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It was my intention to address my final remark only to irresponsible programs. I did not mean to point a finger at the man featured in this story. I don't believe I have ever directly accused a handler of faking except when he or she has confessed it to me after the dog has gone after mine.

I can see how I failed to be clear, but here is what I meant to say with my series of posts.  After my initial one, I swerved over to the topic of irresponsible charities. First I wrote:

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People, whether pet owners or clients of a charity like the one featured in the story, need to understand that some dogs are like guns. The rescues, shelters, and "pets for vets" programs are playing with fire, and the adoptive owners are sitting ducks. The fact that this program seems to place big, protective dogs with PTSD patients is appalling.

I was focused on the type of dogs placed and the inadequate screening. Then I wrote:

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I am entirely willing to form an opinion that the dog is not legally a service dog in these situations, but I'm a pragmatist, and since the argument goes in circles and can't be won anyway, why bother?

In that second quote, I meant to address irresponsible programs in general, based on my own first-hand knowledge that they do not task train the dogs. I know three that admitted to me in person that they think the law is stupid, and that for a veteran with PTSD, emotional support is a task. They place these dogs after about a month of socialization with people who have never handled a dog. They put a prong collar on the dog and tell the handler to use a muzzle if he thinks the situation might be too much for the dog.

It's true that in an earlier comment I noted that the handler in question had not mentioned any tasks except for diabetic alert that was being trained, and I should not have done that. I can see that it sounded like I was pointing a finger at him.

Finally, I will admit that I have a fear-based bias. I have been menaced by big, tough dogs wearing vests covered with military insignia.  I live in fear that I will come around a corner, run right into one, and my dog will be killed before I can escape. I know that members of the public have the same fear of GSDs and I am hypersensitive to it.  I will wait for another elevator, give a wide berth, tell the person not to be sorry, all those things.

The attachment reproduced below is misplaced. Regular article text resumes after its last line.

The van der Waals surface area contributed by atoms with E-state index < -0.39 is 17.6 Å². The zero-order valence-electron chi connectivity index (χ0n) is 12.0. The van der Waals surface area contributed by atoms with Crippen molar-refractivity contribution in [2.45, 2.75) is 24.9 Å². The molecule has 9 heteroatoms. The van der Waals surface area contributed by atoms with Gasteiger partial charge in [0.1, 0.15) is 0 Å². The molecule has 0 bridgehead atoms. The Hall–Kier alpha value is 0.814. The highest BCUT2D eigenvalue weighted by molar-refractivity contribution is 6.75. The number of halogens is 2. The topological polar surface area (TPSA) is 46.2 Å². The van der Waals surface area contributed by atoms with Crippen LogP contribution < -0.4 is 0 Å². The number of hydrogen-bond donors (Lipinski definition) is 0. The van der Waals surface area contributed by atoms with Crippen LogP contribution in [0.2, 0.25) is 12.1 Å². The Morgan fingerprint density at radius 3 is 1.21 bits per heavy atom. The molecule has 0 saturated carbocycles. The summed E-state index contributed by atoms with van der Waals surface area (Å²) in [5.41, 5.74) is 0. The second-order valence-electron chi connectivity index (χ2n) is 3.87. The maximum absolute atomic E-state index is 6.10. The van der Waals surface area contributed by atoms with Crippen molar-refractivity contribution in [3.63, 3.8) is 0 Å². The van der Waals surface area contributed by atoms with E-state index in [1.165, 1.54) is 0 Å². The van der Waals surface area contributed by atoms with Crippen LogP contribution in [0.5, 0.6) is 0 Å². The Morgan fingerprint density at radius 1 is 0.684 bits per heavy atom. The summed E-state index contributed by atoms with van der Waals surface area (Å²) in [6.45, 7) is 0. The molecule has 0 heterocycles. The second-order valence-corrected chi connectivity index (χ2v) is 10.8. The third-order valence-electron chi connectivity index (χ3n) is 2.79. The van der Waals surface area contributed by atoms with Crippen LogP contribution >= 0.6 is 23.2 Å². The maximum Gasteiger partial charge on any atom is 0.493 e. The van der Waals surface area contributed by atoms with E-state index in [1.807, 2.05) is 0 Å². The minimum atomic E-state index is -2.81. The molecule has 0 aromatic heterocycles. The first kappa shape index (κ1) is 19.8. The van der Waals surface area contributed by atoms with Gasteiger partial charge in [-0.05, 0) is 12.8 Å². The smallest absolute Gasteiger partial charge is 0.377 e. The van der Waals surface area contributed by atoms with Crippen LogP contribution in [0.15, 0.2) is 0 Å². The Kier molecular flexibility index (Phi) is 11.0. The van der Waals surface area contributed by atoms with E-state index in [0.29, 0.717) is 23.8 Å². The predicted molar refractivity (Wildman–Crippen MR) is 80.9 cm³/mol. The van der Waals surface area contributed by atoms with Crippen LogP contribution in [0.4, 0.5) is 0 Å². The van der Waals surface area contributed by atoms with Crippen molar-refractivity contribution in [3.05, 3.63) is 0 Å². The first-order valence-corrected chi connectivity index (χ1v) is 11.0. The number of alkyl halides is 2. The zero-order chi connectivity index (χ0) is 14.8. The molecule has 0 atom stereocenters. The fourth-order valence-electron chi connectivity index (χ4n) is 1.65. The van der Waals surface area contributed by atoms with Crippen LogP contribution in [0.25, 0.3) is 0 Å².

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What do I take away from this story? Both sides are remaining calm and negotiating. That's how it is supposed to work. I'm not keen on going to the public with a protest but at least it was a peaceful protest that didn't encourage a vicious Facebook style boycott (with threats and attempts to get people fired or threaten them or their families).
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Why do you assume this dog is not task trained or not housebroken?

Does being distractable or even aggressive make a dog legally not a service dog?

Does one person's experience with a team from this school mean none of them are sufficiently trained?

A GSD service dog killed a six year old child. Does that mean GSDs should never be service dogs?

I've seen dogs from excellent programs deteriorate because of handler error including a Seeing Eye Dog that defecated in a store and another guide dog that crawled under a cubicle partition to greet Cole. Does that mean neither was a "real" service dog? I saw both dogs again later with problems corrected. Because in the real world, sometimes handlers make mistakes and sometimes dogs do too. It doesn't make them "fake."

Why is it important to label them as fake instead of admitting that sometimes mistakes are made? I can tell you why the reverse is important, why it's important not to label dogs or teams that make mistakes as fake.

The legal requirements are lame. While I would hope our members would have higher standards the regulations are what they are.  If a team meets those requirements they are legally, legitimately a team and calling them fake because they don't live up to your standards is both defamatory and highly insulting. How would you feel if someone with even higher standards than your own found fault with you or your dog and declared you fake? Would your first impulse be to try to raise your standards to theirs or to tell them to go to bleep and discount any actually constructive criticism they might try to offer?

Calling someone fake when you don't know that they are is illegal (defamatory), offensive, aggressive, and a communication stopper. It not only won't fix the problem but will tend to make it worse by getting your victim's back up. So what is the investment in wanting to pass judgment on others? What do you gain? What does society gain?
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I am entirely willing to form an opinion that the dog is not legally a service dog in these situations, but I'm a pragmatist, and since the argument goes in circles and can't be won anyway, why bother?

I'm far more willing to speak up about behavior, but I am demoralized that we are presently stuck with this stupid, stupid situation that would never be tolerated in other situations-- assume the law is being obeyed until someone dies, and yeah, then maybe we'll act.
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I agree with Ariel that the whole fake vs. legitimate distinction is less important.